The South album, released Jan. 27, 2023, is the first instalment. This record is most similar to what fans of the Canadian country star have come to know and love. As he says, “it tips its hat to Nashville, and how much I love Music City.”

Kissel still owns a home in the Tennessee capitol, and, as he adds, “I’ve got a cowboy boot on either side of the border! I’m like a snowbird. I live half the year in Alberta, and when it gets cold I head south.”

Next up is the East album, which is the one sure to surprise Kissel fans. He describes it as a singer-songwriter record about love and connections that shows a different side. The third instalment—the West album— is old-time Country & Western. The songs speak to rural themes like oil and cattle. One of these, Kissel reveals, is “Strait Country,” an ode to George Strait, one of his country heroes. “That’s a song that is too country for country radio!” he laughs.

Finally, the North album is Kissel’s greatest hits from his first decade; it’s not your typical curated collection. “These are all my favourite songs, and my fans’ favourites, recorded live in various cities across Canada over the last few years,” he says.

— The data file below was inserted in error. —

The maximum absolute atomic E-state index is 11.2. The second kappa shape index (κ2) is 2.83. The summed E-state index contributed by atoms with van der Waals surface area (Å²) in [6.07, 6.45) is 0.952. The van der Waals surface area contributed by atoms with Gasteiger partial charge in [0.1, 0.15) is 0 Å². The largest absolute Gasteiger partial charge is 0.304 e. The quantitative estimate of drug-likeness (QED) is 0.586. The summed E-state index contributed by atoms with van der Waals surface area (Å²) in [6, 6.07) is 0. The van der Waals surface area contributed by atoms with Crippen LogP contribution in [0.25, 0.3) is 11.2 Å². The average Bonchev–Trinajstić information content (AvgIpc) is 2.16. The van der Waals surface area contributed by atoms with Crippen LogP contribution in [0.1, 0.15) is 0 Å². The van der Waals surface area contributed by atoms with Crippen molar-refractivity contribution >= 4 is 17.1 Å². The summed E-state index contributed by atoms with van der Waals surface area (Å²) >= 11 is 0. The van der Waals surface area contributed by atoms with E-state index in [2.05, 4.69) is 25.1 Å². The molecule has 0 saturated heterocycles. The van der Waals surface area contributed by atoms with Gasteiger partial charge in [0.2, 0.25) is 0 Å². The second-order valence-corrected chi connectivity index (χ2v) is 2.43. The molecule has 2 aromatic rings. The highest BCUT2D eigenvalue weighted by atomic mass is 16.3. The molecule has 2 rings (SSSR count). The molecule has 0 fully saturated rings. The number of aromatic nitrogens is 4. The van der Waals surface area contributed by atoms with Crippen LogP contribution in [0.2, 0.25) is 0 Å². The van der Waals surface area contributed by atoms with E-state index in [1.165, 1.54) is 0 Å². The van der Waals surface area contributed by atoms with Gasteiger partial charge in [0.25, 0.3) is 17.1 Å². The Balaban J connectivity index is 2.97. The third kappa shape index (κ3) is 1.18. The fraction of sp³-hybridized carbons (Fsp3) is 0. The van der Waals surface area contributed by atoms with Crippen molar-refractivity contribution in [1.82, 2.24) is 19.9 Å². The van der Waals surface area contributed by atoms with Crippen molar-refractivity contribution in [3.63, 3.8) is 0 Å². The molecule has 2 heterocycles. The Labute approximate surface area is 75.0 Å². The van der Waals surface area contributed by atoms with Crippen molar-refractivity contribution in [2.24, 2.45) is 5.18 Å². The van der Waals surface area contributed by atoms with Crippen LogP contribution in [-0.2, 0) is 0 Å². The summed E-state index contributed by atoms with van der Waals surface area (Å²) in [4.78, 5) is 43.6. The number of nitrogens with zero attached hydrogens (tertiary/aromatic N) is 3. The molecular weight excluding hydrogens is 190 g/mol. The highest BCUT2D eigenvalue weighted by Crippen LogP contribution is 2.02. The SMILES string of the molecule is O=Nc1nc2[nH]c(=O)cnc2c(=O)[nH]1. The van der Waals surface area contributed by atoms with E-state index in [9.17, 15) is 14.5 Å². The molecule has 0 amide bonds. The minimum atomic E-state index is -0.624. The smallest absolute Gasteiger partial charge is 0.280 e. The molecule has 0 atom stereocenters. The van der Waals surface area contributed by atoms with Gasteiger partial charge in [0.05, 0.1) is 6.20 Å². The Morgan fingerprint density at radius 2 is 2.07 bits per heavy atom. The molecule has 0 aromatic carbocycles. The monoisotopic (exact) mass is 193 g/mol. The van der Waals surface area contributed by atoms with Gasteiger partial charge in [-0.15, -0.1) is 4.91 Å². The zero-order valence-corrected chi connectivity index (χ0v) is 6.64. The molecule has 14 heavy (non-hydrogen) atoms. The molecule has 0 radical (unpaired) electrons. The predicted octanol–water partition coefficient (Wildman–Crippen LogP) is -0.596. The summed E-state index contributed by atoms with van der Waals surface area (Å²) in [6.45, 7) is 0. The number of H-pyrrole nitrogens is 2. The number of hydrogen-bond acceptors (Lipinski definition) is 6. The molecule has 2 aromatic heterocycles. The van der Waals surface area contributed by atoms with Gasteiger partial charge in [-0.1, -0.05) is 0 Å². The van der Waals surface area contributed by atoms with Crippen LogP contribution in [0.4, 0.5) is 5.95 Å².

In 2018, Bonsound, one of the most important corporate entities on Québec’s music scene, decided to grow in a new direction: music publishing. The organization tasked Marie-Ève Rochon, their experienced booking agent, with developing the new department. And she did: “what I like about the world of publishing is that there’s no two days that are alike,” she says.

Bonsound was already involved in album production and marketing, concert production, and career management. Music publishing – a rapidly growing field, thanks to the many opportunities available to songwriters through synchronization (the use of music in screen productions) – thus completes the range of services offered by the company, which celebrates its 20th anniversary in 2024.